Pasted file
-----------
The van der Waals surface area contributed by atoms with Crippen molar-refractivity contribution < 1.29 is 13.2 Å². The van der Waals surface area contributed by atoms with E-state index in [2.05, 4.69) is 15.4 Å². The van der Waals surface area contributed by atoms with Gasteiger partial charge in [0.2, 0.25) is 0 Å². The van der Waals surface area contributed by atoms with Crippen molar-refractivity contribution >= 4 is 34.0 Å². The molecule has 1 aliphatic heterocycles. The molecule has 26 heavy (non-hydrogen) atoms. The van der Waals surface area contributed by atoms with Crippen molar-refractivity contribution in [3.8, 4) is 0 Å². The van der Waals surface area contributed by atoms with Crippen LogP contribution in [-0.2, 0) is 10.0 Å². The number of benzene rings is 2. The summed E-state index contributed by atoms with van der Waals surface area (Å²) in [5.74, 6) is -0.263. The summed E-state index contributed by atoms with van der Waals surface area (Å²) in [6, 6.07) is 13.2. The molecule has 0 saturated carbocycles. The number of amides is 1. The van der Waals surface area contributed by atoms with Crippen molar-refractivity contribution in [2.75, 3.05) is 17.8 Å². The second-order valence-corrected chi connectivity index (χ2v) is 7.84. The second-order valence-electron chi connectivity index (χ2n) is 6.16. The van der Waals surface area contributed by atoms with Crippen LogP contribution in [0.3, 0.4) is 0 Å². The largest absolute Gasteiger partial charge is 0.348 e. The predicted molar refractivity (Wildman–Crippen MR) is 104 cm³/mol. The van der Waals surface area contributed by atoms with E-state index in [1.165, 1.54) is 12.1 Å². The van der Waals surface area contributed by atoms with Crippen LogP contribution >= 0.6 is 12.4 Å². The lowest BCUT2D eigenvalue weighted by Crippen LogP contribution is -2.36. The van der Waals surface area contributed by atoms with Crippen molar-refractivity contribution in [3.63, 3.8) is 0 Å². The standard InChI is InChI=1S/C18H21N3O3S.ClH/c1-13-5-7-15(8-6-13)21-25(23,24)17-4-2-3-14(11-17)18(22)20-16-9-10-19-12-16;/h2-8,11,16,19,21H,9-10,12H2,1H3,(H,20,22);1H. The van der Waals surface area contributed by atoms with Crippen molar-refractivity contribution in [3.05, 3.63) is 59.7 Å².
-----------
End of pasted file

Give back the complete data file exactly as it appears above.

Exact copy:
The van der Waals surface area contributed by atoms with Crippen molar-refractivity contribution < 1.29 is 13.2 Å². The van der Waals surface area contributed by atoms with E-state index in [2.05, 4.69) is 15.4 Å². The van der Waals surface area contributed by atoms with Gasteiger partial charge in [0.2, 0.25) is 0 Å². The van der Waals surface area contributed by atoms with Crippen molar-refractivity contribution >= 4 is 34.0 Å². The molecule has 1 aliphatic heterocycles. The molecule has 26 heavy (non-hydrogen) atoms. The van der Waals surface area contributed by atoms with Crippen molar-refractivity contribution in [3.8, 4) is 0 Å². The van der Waals surface area contributed by atoms with Crippen LogP contribution in [-0.2, 0) is 10.0 Å². The number of benzene rings is 2. The summed E-state index contributed by atoms with van der Waals surface area (Å²) in [5.74, 6) is -0.263. The summed E-state index contributed by atoms with van der Waals surface area (Å²) in [6, 6.07) is 13.2. The molecule has 0 saturated carbocycles. The number of amides is 1. The van der Waals surface area contributed by atoms with Crippen molar-refractivity contribution in [2.75, 3.05) is 17.8 Å². The second-order valence-corrected chi connectivity index (χ2v) is 7.84. The second-order valence-electron chi connectivity index (χ2n) is 6.16. The van der Waals surface area contributed by atoms with Crippen LogP contribution in [0.3, 0.4) is 0 Å². The largest absolute Gasteiger partial charge is 0.348 e. The predicted molar refractivity (Wildman–Crippen MR) is 104 cm³/mol. The van der Waals surface area contributed by atoms with E-state index in [1.165, 1.54) is 12.1 Å². The van der Waals surface area contributed by atoms with Crippen LogP contribution >= 0.6 is 12.4 Å². The lowest BCUT2D eigenvalue weighted by Crippen LogP contribution is -2.36. The van der Waals surface area contributed by atoms with Crippen molar-refractivity contribution in [3.63, 3.8) is 0 Å². The standard InChI is InChI=1S/C18H21N3O3S.ClH/c1-13-5-7-15(8-6-13)21-25(23,24)17-4-2-3-14(11-17)18(22)20-16-9-10-19-12-16;/h2-8,11,16,19,21H,9-10,12H2,1H3,(H,20,22);1H. The van der Waals surface area contributed by atoms with Crippen molar-refractivity contribution in [3.05, 3.63) is 59.7 Å².